On Christmas, the Church remembers the birth of Jesus Christ. In the middle of winter, when the dark and the cold reign over the world, God sends us his son as a baby that is born in Bethlehem. Let us receive him with open arms and hearts full of joy. Father David shares some thoughts on the readings.

The Church prepares for the birth of Jesus Christ during Advent. The first reading of Christmas eve is from the book of Isaiah: "For a child has been born for us, a son given to us; (…) and he is named Wonderful Counselor, Mighty God, Everlasting Father, Prince of Peace" (Isaiah 9:5).


The Gospel reading from the Gospel according to Saint Luke tells the story of the birth of Jesus. According to the narrative, his parents, Joseph and Mary, hurried to Bethlehem from the town of their residence, Nazareth, because of a population census. "While they were there, the time came for her to deliver her child.  7 And she gave birth to her firstborn son and wrapped him in bands of cloth, and laid him in a manger, because there was no place for them in the inn" (Luke 2:6-7). Here, let us note some elements of the text.

1. We should remember the importance of Bethlehem in the history of the people of Israel. Of course, we immediately link Bethlehem with the figure of David the king and indeed Jesus will be known as "son of David". Bethlehem, for the prophets, is linked to the promise of the reconstitution of the dynasty of David and the kingdom of Israel (cf. Micah 5:1, the first reading on the fourth Sunday of Advent). However, we should also remember the importance of Bethlehem in the days before there was a king in Israel. At the end of the Book of Judges, Bethlehem constitutes a dark place from whence sin spreads out throughout the people of Israel. Micah, from the hills of Ephraim, who builds a sanctuary for a pagan idol, looks for a priest to officiate in his temple and finds him in Bethlehem (Judges 17:7-8). A Levite from the hills of Ephraim brings a concubine from Bethlehem and their tragic story will lead the people of Israel into a period of civil war (Judges 19-21). Bethlehem, at the end of the Book of Judges, is a source of evil and sin – idolatry, prostitution and violence. Bethlehem in this period reminds us perhaps of our own world in its darkest moments. However, God does not abandon Bethlehem and he acts in a surprising way. To Bethlehem, he sends a daughter of the Moabites (a nation that is to be totally and eternally separated from Israel according to the Law, Deuteronomy 23:4). Ruth, who surprises us with the light of her faith, brings light to Bethlehem. Ruth prepares us for the surprise of God in the Virgin Mary who became the mother of Jesus Christ. When the world is in darkness and there is no visible way  to put it to an end… God, like a faithful father, sends his light in a surprising way.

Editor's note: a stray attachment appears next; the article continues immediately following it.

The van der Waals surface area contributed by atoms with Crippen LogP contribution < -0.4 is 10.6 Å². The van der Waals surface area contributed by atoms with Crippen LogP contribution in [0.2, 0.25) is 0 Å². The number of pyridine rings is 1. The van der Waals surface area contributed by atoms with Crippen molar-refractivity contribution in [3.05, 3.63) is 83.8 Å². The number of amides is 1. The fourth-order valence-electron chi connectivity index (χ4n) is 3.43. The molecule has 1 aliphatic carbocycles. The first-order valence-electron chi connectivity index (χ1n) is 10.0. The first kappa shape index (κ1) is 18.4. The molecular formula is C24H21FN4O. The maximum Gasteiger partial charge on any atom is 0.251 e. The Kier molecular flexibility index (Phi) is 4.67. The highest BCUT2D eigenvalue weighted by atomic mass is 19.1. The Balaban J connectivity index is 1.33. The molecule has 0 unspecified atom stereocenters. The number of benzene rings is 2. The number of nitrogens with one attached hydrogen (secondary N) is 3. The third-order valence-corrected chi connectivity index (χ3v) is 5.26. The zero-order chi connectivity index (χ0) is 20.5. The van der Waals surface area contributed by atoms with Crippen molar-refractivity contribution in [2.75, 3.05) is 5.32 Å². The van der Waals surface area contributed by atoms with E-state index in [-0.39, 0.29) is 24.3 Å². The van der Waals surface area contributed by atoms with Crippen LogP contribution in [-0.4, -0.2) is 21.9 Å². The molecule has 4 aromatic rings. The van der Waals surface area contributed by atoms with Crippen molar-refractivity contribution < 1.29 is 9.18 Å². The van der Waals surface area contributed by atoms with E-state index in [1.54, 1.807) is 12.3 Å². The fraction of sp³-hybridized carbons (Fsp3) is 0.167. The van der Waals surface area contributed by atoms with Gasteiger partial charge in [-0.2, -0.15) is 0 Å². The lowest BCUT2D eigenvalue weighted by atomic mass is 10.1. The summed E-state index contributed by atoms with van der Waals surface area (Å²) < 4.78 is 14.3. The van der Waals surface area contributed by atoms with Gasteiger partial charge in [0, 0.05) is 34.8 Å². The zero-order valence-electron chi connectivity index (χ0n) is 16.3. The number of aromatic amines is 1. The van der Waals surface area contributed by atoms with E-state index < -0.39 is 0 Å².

2. The child was laid in the manger. We should remember that a manger is not the habitual place to lay a child that has just been born. Animals eat from the manger. However, the place in which the child is laid prepares us for the great mystery of our Christian faith: Jesus will give his body for our food. "Those who eat my flesh and drink my blood have eternal life" (John 6:54). Jesus did not come into the world to be close to us… closeness is not enough for him. He want to be part of us, to enter into our very being. Paul the Apostle explains that Jesus is his very life: "It is no longer I who live, but it is Christ who lives in me" (Galatians 2:20). Jesus is given to us as a child so that we too might become children, being transformed until we are like him.

3. It is interesting to note that the reason that Jesus is laid in a manger according to Luke is that there was no room in the inn. During Advent, we sought to prepare a place for him so that when he comes he will have a place. However, it is important to note that Luke uses the word "inn" only one other time in his Gospel (in Greek the word is katalu,ma when he describes the place where Jesus will give his body as food to his disciples, "in the inn" (as is written in Luke 22:11: "Where is the inn, where I may eat the Passover with my disciples?"). When Jesus was born he was laid in a manger because there was no place in the inn however, when the time came and he gave himself to his disciples he did it in the inn.

On Christmas, the disciples of Jesus sense the stupendous joy of his birth because he is the greatest gift that God has given he world: "For God so loved the world that he gave his only Son" (John 3:16).